Q&A: Sam Hilmer Of Diamond Terrifier And Zs On Booking PRACTICE! Gigs At Zebulon, "Zs" As A Genre, And Not Being Jazz

Diamond Terrifier at the Rotunda in Philadelphia, April 2012

How did the Diamond Terrifier concept come to you? There was a song on Zs' New Slaves LP entitled "Black Crown Ceremony I: Diamond Terrifier."

The New Slaves album was unique in our output in that there are tracks on that record that feature each individual as a composer and a performer. So, "Gentlemen Amateur" was Ben's track and my track was those two at the end. So the ground work Diamond Terrifier began in Zs around the New Slaves record and the touring that happened for that record. So for me, when I came out of that and was like "I'm gonna make the solo thing into a legit project," I took that name [Diamond Terrifier] and kept it moving.

You just came back from a tour. Does Diamond Terrifier improvise or do you do rehearsed material?

I have a set. Sometimes, I do other things. But I have a set that I've been honing in.

Are you into improvising?

Oh, sure, of course. There is a lot of improvising happening in the set, but it's also a pretty choreographed thing.

Weasel, a collaborator of yours, is an improviser.

Really a cool guy. He's an old, old friend and major, major supporter of Zs. [Zs have] played a million shows [with him] and he's helped us out in a lot of ways. When we first started playing in 2002-'03, we met Weasel pretty early on. We met him at SUNY Purchase.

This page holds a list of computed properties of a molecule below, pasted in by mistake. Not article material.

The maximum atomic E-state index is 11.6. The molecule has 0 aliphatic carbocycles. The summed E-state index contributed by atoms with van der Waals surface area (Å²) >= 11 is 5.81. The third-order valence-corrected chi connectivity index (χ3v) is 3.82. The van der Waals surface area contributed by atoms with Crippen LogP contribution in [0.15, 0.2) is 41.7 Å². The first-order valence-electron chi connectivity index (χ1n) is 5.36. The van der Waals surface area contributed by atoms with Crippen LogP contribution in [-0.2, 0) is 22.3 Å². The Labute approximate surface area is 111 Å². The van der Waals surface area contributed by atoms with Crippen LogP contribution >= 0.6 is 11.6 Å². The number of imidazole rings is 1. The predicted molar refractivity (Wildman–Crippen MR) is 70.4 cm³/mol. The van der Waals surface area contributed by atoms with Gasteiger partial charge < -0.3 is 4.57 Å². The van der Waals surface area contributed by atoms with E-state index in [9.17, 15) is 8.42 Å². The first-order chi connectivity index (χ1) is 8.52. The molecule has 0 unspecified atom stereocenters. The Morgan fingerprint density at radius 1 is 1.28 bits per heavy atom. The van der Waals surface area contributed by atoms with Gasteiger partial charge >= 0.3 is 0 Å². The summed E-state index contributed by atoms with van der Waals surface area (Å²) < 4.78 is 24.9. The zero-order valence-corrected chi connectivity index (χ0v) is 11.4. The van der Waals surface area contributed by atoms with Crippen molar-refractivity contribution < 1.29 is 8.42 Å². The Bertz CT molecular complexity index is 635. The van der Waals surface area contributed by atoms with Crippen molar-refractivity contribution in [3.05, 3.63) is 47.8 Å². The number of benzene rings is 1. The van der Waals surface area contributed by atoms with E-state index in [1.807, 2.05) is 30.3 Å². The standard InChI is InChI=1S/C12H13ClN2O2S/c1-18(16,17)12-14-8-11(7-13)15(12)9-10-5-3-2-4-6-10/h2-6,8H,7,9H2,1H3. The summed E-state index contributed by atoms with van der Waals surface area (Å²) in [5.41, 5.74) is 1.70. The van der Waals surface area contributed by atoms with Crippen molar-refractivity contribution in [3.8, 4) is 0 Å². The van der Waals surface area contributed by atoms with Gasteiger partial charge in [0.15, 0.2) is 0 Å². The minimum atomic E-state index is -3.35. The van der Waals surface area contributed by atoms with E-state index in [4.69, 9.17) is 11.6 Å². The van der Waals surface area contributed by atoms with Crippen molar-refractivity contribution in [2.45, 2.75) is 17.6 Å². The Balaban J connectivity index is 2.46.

Was he doing Flying Luttenbachers at the time?

He was in the middle of doing Flying Luttenbachers. We've been tight ever since. He did do some stuff with Zs. He was on the Essence Implosion! record and was really involved with it. Weasel is doing four out of the five Tuesdays in May with me [at Zebulon]. It's really awesome. He's got Elliot Sharp, Paul Flaherty and Peter Evans coming through—gonna be a deep hang.

Do you categorize Diamond Terrifier as "jazz?" You have the saxophone...

No [Laughing]. That's the thing: the way in which the saxophone is bound up with jazz music has been a career long obstacle for me. I don't really seek to situate myself as a jazz player or in that community. No commentary or judgment, you know, but the frame is just not interesting for what I'm doing. To me, it's not interesting—the values that are espoused. I have a lot of experience in that community but I'd rather be around people who are doing interesting stuff with synths and other noise-making objects, things that are less invested in some notion of genre, or a stylistic tradition, or what have you.

But you take the improvising aspect and the saxophone and a duo set with Weasel and it equals...

... jazz. But Diamond Terrifier and Zs—I wouldn't describe them that way.

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